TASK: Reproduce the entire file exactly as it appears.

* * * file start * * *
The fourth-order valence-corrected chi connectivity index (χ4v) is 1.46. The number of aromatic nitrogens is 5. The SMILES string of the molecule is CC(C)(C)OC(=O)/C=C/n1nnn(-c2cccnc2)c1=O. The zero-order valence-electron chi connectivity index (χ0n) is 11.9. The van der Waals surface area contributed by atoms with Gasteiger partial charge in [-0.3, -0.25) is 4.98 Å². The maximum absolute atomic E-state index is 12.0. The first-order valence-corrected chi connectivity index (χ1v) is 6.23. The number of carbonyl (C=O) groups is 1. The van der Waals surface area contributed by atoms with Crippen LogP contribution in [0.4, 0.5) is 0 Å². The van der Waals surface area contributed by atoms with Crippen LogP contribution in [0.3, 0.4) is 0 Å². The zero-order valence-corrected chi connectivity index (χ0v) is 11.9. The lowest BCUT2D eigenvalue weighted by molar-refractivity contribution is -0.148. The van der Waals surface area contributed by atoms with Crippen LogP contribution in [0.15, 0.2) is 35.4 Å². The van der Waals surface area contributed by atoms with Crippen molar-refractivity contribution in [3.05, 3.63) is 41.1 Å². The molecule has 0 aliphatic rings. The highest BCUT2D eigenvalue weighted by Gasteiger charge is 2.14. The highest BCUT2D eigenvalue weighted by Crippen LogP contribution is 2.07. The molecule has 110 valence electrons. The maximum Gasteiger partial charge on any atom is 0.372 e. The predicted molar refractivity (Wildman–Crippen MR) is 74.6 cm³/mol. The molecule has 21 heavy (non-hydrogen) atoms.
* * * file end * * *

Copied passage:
The fourth-order valence-corrected chi connectivity index (χ4v) is 1.46. The number of aromatic nitrogens is 5. The SMILES string of the molecule is CC(C)(C)OC(=O)/C=C/n1nnn(-c2cccnc2)c1=O. The zero-order valence-electron chi connectivity index (χ0n) is 11.9. The van der Waals surface area contributed by atoms with Gasteiger partial charge in [-0.3, -0.25) is 4.98 Å². The maximum absolute atomic E-state index is 12.0. The first-order valence-corrected chi connectivity index (χ1v) is 6.23. The number of carbonyl (C=O) groups is 1. The van der Waals surface area contributed by atoms with Crippen LogP contribution in [0.4, 0.5) is 0 Å². The van der Waals surface area contributed by atoms with Crippen LogP contribution in [0.3, 0.4) is 0 Å². The zero-order valence-corrected chi connectivity index (χ0v) is 11.9. The lowest BCUT2D eigenvalue weighted by molar-refractivity contribution is -0.148. The van der Waals surface area contributed by atoms with Crippen LogP contribution in [0.15, 0.2) is 35.4 Å². The van der Waals surface area contributed by atoms with Crippen molar-refractivity contribution in [3.05, 3.63) is 41.1 Å². The molecule has 0 aliphatic rings. The highest BCUT2D eigenvalue weighted by Gasteiger charge is 2.14. The highest BCUT2D eigenvalue weighted by Crippen LogP contribution is 2.07. The molecule has 110 valence electrons. The maximum Gasteiger partial charge on any atom is 0.372 e. The predicted molar refractivity (Wildman–Crippen MR) is 74.6 cm³/mol. The molecule has 21 heavy (non-hydrogen) atoms.